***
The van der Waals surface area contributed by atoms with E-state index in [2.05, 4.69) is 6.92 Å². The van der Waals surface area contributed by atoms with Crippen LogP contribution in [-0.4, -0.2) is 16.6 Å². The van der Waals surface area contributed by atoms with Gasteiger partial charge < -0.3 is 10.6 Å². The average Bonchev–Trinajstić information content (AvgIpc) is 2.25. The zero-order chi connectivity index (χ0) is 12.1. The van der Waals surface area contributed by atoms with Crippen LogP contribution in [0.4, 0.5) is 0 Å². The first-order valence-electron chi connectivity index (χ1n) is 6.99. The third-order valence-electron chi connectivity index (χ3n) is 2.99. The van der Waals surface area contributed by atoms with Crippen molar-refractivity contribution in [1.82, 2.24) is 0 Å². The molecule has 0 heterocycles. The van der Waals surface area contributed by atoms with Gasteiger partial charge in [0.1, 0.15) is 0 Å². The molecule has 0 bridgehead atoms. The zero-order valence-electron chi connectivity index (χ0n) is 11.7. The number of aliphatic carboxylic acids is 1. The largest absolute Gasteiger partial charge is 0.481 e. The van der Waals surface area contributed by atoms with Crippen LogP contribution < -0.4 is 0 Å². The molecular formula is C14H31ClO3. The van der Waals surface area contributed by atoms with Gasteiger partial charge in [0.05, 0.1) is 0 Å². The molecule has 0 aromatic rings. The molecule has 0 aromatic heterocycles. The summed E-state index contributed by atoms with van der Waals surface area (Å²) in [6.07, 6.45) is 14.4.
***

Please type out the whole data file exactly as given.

The van der Waals surface area contributed by atoms with E-state index in [2.05, 4.69) is 6.92 Å². The van der Waals surface area contributed by atoms with Crippen LogP contribution in [-0.4, -0.2) is 16.6 Å². The van der Waals surface area contributed by atoms with Gasteiger partial charge < -0.3 is 10.6 Å². The average Bonchev–Trinajstić information content (AvgIpc) is 2.25. The zero-order chi connectivity index (χ0) is 12.1. The van der Waals surface area contributed by atoms with Crippen LogP contribution in [0.4, 0.5) is 0 Å². The first-order valence-electron chi connectivity index (χ1n) is 6.99. The third-order valence-electron chi connectivity index (χ3n) is 2.99. The van der Waals surface area contributed by atoms with Crippen molar-refractivity contribution in [1.82, 2.24) is 0 Å². The molecule has 0 heterocycles. The van der Waals surface area contributed by atoms with Gasteiger partial charge in [0.1, 0.15) is 0 Å². The molecule has 0 bridgehead atoms. The zero-order valence-electron chi connectivity index (χ0n) is 11.7. The number of aliphatic carboxylic acids is 1. The largest absolute Gasteiger partial charge is 0.481 e. The van der Waals surface area contributed by atoms with Crippen LogP contribution < -0.4 is 0 Å². The molecular formula is C14H31ClO3. The van der Waals surface area contributed by atoms with Gasteiger partial charge in [0.05, 0.1) is 0 Å². The molecule has 0 aromatic rings. The molecule has 0 aromatic heterocycles. The summed E-state index contributed by atoms with van der Waals surface area (Å²) in [6.07, 6.45) is 14.4.